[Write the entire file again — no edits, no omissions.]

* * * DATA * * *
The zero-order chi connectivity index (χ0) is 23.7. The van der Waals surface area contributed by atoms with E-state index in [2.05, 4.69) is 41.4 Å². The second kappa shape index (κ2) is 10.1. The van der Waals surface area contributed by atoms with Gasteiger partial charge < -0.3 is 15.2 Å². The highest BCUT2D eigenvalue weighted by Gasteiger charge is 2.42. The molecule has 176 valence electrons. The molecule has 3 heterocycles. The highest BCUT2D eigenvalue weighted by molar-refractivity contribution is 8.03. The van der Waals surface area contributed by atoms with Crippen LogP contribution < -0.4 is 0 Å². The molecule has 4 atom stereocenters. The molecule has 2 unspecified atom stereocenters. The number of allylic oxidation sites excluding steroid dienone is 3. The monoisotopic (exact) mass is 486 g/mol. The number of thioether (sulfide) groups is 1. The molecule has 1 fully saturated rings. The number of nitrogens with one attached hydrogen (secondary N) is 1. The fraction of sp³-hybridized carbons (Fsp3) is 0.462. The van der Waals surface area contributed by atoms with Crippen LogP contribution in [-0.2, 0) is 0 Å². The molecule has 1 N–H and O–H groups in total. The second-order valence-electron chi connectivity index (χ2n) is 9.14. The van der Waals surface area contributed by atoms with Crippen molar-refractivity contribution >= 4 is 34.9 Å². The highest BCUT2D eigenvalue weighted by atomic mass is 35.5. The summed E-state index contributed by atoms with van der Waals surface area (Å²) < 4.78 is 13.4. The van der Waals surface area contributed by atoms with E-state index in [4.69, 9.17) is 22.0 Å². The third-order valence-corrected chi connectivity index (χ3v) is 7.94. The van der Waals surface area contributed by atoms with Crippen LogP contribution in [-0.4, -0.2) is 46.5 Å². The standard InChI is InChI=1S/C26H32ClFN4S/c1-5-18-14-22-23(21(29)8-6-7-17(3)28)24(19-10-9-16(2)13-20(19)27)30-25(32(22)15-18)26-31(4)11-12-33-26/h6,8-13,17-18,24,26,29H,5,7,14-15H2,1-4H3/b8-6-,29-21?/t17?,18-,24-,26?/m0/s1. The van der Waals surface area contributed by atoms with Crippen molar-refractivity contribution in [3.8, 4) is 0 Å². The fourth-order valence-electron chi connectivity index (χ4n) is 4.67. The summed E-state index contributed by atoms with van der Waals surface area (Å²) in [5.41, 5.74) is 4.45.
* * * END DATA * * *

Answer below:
The zero-order chi connectivity index (χ0) is 23.7. The van der Waals surface area contributed by atoms with E-state index in [2.05, 4.69) is 41.4 Å². The second kappa shape index (κ2) is 10.1. The van der Waals surface area contributed by atoms with Gasteiger partial charge < -0.3 is 15.2 Å². The highest BCUT2D eigenvalue weighted by Gasteiger charge is 2.42. The molecule has 176 valence electrons. The molecule has 3 heterocycles. The highest BCUT2D eigenvalue weighted by molar-refractivity contribution is 8.03. The van der Waals surface area contributed by atoms with Crippen LogP contribution < -0.4 is 0 Å². The molecule has 4 atom stereocenters. The molecule has 2 unspecified atom stereocenters. The number of allylic oxidation sites excluding steroid dienone is 3. The monoisotopic (exact) mass is 486 g/mol. The number of thioether (sulfide) groups is 1. The molecule has 1 fully saturated rings. The number of nitrogens with one attached hydrogen (secondary N) is 1. The fraction of sp³-hybridized carbons (Fsp3) is 0.462. The van der Waals surface area contributed by atoms with Crippen LogP contribution in [-0.2, 0) is 0 Å². The molecule has 1 N–H and O–H groups in total. The second-order valence-electron chi connectivity index (χ2n) is 9.14. The van der Waals surface area contributed by atoms with Crippen molar-refractivity contribution >= 4 is 34.9 Å². The highest BCUT2D eigenvalue weighted by atomic mass is 35.5. The summed E-state index contributed by atoms with van der Waals surface area (Å²) < 4.78 is 13.4. The van der Waals surface area contributed by atoms with E-state index in [4.69, 9.17) is 22.0 Å². The third-order valence-corrected chi connectivity index (χ3v) is 7.94. The van der Waals surface area contributed by atoms with Crippen LogP contribution in [-0.4, -0.2) is 46.5 Å². The standard InChI is InChI=1S/C26H32ClFN4S/c1-5-18-14-22-23(21(29)8-6-7-17(3)28)24(19-10-9-16(2)13-20(19)27)30-25(32(22)15-18)26-31(4)11-12-33-26/h6,8-13,17-18,24,26,29H,5,7,14-15H2,1-4H3/b8-6-,29-21?/t17?,18-,24-,26?/m0/s1. The van der Waals surface area contributed by atoms with Crippen molar-refractivity contribution in [3.8, 4) is 0 Å². The fourth-order valence-electron chi connectivity index (χ4n) is 4.67. The summed E-state index contributed by atoms with van der Waals surface area (Å²) in [5.41, 5.74) is 4.45.